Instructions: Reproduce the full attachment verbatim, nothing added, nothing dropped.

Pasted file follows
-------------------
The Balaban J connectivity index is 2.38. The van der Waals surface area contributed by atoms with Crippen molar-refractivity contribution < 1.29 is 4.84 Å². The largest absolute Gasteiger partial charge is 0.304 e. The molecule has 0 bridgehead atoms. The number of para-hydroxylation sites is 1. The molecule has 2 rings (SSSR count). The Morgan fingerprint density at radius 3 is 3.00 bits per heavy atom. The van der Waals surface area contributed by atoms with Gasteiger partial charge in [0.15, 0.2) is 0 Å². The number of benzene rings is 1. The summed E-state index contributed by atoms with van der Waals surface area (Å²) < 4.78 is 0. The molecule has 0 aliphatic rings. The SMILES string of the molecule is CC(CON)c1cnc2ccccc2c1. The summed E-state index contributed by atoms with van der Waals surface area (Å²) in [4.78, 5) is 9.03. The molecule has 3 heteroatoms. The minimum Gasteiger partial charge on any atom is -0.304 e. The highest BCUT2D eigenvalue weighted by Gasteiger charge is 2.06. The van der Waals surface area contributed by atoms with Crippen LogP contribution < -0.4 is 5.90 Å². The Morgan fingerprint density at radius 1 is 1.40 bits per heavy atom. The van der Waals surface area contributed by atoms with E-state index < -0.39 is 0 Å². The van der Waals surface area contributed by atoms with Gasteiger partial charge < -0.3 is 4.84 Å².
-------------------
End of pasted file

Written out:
The Balaban J connectivity index is 2.38. The van der Waals surface area contributed by atoms with Crippen molar-refractivity contribution < 1.29 is 4.84 Å². The largest absolute Gasteiger partial charge is 0.304 e. The molecule has 0 bridgehead atoms. The number of para-hydroxylation sites is 1. The molecule has 2 rings (SSSR count). The Morgan fingerprint density at radius 3 is 3.00 bits per heavy atom. The van der Waals surface area contributed by atoms with Gasteiger partial charge in [0.15, 0.2) is 0 Å². The number of benzene rings is 1. The summed E-state index contributed by atoms with van der Waals surface area (Å²) < 4.78 is 0. The molecule has 0 aliphatic rings. The SMILES string of the molecule is CC(CON)c1cnc2ccccc2c1. The summed E-state index contributed by atoms with van der Waals surface area (Å²) in [4.78, 5) is 9.03. The molecule has 3 heteroatoms. The minimum Gasteiger partial charge on any atom is -0.304 e. The highest BCUT2D eigenvalue weighted by Gasteiger charge is 2.06. The van der Waals surface area contributed by atoms with Crippen LogP contribution < -0.4 is 5.90 Å². The Morgan fingerprint density at radius 1 is 1.40 bits per heavy atom. The van der Waals surface area contributed by atoms with E-state index < -0.39 is 0 Å². The van der Waals surface area contributed by atoms with Gasteiger partial charge < -0.3 is 4.84 Å².